Wednesday, September 10, 2014


You can't be sure. There is no such thing as a "survival level of proficiency." The world has a 100% death rate and no matter how skilled, equipped, or physically gifted you are, there is stuff out there that can splat you like a bug on a windshield. That's just the way it is. The one thing that's a safe bet is that if you are sure your stuff is adequate, you are already setting yourself up for failure.

No matter how tested something is or under what conditions it has been tested, all you know is that you haven't found the failure point yet. But the failure point is out there. So is your stuff valid? That depends how far you have tested your stuff. There is a point where it will cease to work. And the uncertainty increases when it is not tested. When there is no way to validate a thing, humans seek validation instead.

You can't be 100% sure of very much. 1+1=2 with high reliability when applied to rocks. It's less reliable when applied to rabbits. When you can't be sure (validity) people want to feel sure (validation).

How does one go about validation? They like be told by other people that they are good. There are a lot of rituals and trappings to it, but that's the essence. A black belt. Certificates and trophies. Creating "Councils of Masters" who cross-certify each other as "Masters." In the RBSD world, you have instructors who are combing academic abstracts looking for studies that appear to justify their own beliefs or discredit a competitor's. Everybody wants a guy in a white coat with a PhD after his name to validate their approach. The academic researcher takes the place of the shaman is this quest in this culture.

And that last, science, isn't bad. If you are scientifically literate (understand experimental design, the scientific method and the basics of statistical analysis as a start) and read the actual article, not just the abstract. And don't cherry-pick too hard.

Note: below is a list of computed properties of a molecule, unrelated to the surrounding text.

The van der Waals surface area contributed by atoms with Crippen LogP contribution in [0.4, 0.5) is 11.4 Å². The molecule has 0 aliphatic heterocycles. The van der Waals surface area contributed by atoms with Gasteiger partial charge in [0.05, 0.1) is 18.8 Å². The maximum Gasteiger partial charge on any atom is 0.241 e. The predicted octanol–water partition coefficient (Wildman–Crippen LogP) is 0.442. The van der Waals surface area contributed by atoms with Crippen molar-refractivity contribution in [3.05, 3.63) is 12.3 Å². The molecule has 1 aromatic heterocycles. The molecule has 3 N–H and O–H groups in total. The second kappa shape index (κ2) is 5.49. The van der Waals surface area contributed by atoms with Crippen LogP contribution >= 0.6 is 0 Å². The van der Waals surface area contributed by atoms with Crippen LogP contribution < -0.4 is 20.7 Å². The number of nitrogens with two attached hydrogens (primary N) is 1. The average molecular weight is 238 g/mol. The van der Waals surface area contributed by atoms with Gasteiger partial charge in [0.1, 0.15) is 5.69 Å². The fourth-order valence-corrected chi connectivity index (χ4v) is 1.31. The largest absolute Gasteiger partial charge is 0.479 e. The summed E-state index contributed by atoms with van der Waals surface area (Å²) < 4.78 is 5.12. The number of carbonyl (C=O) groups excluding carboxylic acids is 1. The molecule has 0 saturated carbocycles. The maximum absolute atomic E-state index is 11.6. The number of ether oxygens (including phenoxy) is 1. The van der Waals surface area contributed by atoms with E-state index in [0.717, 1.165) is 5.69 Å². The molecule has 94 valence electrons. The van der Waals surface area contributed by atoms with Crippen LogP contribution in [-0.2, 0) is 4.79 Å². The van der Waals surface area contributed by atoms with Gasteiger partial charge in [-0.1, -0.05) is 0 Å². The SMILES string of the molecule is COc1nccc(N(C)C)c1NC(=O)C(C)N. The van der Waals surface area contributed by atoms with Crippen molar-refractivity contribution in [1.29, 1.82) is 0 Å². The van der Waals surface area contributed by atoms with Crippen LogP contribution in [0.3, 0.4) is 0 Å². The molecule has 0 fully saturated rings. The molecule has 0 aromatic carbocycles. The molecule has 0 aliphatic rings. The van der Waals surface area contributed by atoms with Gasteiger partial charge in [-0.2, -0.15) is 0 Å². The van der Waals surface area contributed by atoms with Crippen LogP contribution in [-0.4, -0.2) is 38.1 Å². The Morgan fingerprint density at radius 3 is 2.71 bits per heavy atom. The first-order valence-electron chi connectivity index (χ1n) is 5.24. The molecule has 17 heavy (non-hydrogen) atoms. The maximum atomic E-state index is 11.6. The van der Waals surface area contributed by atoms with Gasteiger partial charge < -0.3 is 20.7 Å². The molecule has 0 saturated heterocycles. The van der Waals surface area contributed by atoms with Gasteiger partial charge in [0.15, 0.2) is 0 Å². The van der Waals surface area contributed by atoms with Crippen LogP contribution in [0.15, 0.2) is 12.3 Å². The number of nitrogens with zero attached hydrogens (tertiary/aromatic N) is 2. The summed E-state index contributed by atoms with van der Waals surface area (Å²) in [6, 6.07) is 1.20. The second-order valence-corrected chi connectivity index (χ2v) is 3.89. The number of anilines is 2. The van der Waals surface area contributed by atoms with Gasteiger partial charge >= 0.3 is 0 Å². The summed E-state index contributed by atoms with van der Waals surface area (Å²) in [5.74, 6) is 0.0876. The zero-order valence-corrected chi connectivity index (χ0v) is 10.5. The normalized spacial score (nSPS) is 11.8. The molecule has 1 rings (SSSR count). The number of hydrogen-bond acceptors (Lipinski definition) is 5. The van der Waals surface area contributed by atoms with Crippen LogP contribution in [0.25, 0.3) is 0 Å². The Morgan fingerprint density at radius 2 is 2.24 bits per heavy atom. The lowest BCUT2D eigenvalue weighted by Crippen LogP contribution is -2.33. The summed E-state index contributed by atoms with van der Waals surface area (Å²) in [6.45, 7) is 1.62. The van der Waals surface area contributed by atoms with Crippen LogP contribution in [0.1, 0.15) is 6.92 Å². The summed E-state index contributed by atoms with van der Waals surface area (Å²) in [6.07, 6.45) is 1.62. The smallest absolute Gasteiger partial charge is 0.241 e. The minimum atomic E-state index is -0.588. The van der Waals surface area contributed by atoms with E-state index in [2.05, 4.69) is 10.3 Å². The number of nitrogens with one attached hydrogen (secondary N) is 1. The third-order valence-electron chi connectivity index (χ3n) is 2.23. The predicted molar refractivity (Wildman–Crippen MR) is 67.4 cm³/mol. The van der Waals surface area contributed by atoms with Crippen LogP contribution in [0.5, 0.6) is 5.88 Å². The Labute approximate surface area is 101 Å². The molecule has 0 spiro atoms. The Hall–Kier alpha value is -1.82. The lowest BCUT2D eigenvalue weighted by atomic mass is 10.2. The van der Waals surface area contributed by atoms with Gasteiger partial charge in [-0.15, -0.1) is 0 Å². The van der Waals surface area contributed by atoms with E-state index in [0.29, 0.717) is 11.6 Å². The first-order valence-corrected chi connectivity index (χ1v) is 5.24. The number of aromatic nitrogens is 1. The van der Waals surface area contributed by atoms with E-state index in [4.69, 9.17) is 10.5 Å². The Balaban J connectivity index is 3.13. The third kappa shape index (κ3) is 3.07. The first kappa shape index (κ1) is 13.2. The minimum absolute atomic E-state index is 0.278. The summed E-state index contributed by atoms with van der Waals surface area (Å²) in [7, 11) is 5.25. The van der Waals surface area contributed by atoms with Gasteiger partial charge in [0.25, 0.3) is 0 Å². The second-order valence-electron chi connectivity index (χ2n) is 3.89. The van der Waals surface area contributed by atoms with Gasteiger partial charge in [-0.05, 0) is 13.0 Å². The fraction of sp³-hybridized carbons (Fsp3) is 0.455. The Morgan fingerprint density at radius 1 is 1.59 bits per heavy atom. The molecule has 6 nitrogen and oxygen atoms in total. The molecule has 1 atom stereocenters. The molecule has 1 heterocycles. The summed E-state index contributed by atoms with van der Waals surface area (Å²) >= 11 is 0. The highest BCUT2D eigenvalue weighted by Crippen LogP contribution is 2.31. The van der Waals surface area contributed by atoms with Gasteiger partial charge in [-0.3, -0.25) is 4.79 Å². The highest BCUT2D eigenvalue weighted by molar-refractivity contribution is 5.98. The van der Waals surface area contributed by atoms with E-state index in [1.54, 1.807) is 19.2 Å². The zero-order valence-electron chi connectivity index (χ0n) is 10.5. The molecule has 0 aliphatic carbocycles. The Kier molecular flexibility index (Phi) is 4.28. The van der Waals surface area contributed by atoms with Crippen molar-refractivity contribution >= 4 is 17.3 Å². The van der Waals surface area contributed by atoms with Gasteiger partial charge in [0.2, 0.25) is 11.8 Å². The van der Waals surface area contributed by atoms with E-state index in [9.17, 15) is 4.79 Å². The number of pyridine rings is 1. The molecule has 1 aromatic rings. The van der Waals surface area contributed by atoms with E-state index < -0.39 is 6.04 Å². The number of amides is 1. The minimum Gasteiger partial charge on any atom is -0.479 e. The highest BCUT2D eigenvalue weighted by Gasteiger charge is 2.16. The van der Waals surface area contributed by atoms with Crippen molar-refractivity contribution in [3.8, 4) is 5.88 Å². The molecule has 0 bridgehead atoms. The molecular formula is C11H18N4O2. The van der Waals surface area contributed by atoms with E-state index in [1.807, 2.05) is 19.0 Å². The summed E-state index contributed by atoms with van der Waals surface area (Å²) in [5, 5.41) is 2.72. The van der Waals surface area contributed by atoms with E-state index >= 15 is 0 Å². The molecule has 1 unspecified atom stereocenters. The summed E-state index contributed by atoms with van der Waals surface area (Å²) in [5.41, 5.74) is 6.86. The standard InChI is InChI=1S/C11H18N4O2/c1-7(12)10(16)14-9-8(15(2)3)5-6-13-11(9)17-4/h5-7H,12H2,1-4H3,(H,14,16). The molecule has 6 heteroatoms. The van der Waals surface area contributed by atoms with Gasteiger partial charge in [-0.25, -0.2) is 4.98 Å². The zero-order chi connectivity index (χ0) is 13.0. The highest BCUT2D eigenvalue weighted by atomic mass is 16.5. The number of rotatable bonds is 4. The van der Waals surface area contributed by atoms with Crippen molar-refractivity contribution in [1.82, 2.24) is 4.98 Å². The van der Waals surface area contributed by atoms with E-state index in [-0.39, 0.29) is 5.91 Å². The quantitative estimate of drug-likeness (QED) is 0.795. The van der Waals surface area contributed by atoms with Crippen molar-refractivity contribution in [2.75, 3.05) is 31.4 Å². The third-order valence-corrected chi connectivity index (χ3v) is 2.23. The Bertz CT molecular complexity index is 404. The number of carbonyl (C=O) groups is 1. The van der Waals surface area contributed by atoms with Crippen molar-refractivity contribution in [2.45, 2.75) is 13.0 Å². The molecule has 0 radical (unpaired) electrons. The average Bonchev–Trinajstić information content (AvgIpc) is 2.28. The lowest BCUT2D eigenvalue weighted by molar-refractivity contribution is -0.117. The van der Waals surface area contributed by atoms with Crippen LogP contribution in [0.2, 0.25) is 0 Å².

But the rest aren't bad, either. Sort of. I want validation too. My validation comes from the respect of people that I respect. Hmmmm. Sort of. I respect almost everyone as a matter of courtesy. But when I look at my closest friends, I'm a little humbled to be accepted in their company. But it can be a fine line between a group of operators and former operators telling war stories and and a cross-certifying Master's Council. I'm fairly positive that each of those "masters" convince themselves that the others on the council are extraordinary and being allowed in is a compliment (even if one Hall of Fame award was offered to every member of a certain martial arts forum one year. Sigh.)

There are certificates that mean a lot to me because of who they came from and how they were earned. And I know there are, or used to be, certificates that came in a sheaf with a box of DVDs all pre-signed by the "master" so that you could fill them out and show potential students your hundreds of certifications.

And trophies-- you win an olympic judo medal or a UFC title and you are one tough son of a bitch, dedicated and skilled. Or you can just go to an event that has three times as many categories as competitors and come home with a pocketful of gold medals from events where you had no opposition. The good and worthless trophies look just the same on the wall.

It can look like the goal is to be strong enough not to need outside validation, to be so sure that you don't need other people telling you how good you are. But that doesn't work either, because some of the worst instructors I have seen had a profoundly over-developed ego. Someone who truly feels superior usually sucks (Dunning-Kruger) and are most likely to reject outside opinions yet most likely to need them.

Sometimes I  think about offering a certification program in thinking for yourself. The catch being that if you want a certificate in autonomy from someone else, you don't get it. You don't get the certificate or the concept.